Broody Hen Hatching Eggs -- How Much Do I Need to Do?

Discussion in 'Incubating & Hatching Eggs' started by JenniferK, May 22, 2010.

  1. JenniferK

    JenniferK Chillin' With My Peeps

    121
    2
    141
    May 7, 2007
    Northern California
    I'm having my first experience with a broody hen, and since we have no roosters I took pity on her and bought a dozen fertile eggs to put under her so she could at least have the satisfaction of hatching something. She seems to be doing a great job of sitting on them, although if I had been smart I would have marked the eggs since she seems to have taken advantage of the other hens laying to give her a break, and I know some of the eggs under her now are NOT fertile, but I'm too scared to guess which ones and take them out. So my question is, assuming any of the eggs hatch, how much do I need to do? Do I need to separate her and the babies from the other hens? Will they still need a nest? Does it matter that the nesting box is a couple of feet off the ground? Do I need to provide chick starter feed, and if I put it so the other hens can't get to it, will the "mother" not be able to show them to it?

    I feel like there's probably a thread already that addresses this but I couldn't quite find what I was looking for, so if anyone can offer some advice or point me in the right direction for some, I'd sure appreciate it!
     
  2. clarmayfarm

    clarmayfarm Chillin' With My Peeps

    123
    0
    109
    Jan 5, 2010
    Shenandoah Valley, VA
    She will be fine, you can let her do her job.

    The week before hatch, I put my hens in a large crate on the floor with lots of bedding and straw. I then let her out 2x a day to eat and poop. Transfer her after dark so she is calm.

    this will keep the other hens from disturbing her nest and trying to lay in it while she is eating.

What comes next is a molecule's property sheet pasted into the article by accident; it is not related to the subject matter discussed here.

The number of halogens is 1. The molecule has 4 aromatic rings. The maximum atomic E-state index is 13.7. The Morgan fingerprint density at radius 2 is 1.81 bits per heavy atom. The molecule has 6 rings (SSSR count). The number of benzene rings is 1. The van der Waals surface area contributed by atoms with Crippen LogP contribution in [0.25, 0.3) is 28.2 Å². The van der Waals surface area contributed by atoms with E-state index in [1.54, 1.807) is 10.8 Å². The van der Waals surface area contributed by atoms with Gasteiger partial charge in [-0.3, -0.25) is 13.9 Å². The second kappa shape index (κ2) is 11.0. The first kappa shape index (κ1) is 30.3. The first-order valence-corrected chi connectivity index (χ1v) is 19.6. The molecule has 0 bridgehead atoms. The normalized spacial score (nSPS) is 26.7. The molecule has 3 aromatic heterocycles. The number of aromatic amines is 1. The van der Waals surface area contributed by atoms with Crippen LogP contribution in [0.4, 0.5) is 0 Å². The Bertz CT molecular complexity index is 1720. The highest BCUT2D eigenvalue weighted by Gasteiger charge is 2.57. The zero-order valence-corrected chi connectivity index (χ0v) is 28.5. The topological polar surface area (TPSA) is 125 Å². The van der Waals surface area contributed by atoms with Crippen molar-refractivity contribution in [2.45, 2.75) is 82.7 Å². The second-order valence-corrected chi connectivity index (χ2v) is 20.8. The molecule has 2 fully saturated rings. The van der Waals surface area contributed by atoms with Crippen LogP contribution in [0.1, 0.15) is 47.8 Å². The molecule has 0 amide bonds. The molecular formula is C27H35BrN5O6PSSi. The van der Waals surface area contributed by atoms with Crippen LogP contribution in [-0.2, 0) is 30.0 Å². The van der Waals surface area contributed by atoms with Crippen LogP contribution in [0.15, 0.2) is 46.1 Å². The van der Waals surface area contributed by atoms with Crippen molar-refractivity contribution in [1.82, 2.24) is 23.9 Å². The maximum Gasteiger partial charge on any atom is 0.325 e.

It also will keep the chicks safe so they don't dive from the nest...

    Good luck!
     
  3. Spring Chook

    Spring Chook Chillin' With My Peeps

    103
    2
    111
    Dec 29, 2009
    Topanga
    I have a broody bantam sitting on some fertile eggs too. Initially she was with the other hens but, like your chickens, they kept jumping into her nest and laying. THe fertile eggs are Black COpper Marans so very easy to distinguish (they are dark brown) and I was able to scoop out the infertile eggs. But the final straw was when one of other hens broke one of the fertile eggs; I moved her in the night. she now has private quarters in the same coop. I've just fenced off an area for her so she wont be disturbed. Her nesting box is on the floor. My next task is to make a section of the run chick proof, ie I need to line it with a finer mesh so the chicks dont slip through.

    Ideally Mum and babies really need to be separate for a whlle, the chicks are very vulnerable at the start, and the other hens might attack them. You might have to move her nest lower so the chicks and mum can hop back in. Any rearrangements must be made before day 18.

    Make sure you broody has water and food close by, and if you get a chance, dust her nest for mites. The last time my bantam was broody, I didnt and she ended up with scaly leg mites. not nice.

    CHick starter is generally recommended for the chicks And you'll also need to put some pebbles in the water bowl to stop them drowning.

    I'm sure others will give you more useful advice
     
  4. L0rraine

    L0rraine Chillin' With My Peeps

    810
    4
    133
    May 20, 2009
    Whidbey Island
    Yep, as clarmayfarm implies, the other hens disturbing her (or laying more eggs for her to incubate) seems to be the biggest problem. I too have moved mine the week before hatch. Once to a nest on the coop floor with a protective pen around her, once to my study in a large barricaded area, and the last time to another pen with no other hens. The last time didn't work well and the broody seemed desperate to get back with the rest of the flock and abandoned her eggs.
     
  5. Sunny Side Up

    Sunny Side Up Count your many blessings...

    4,726
    139
    281
    Mar 12, 2008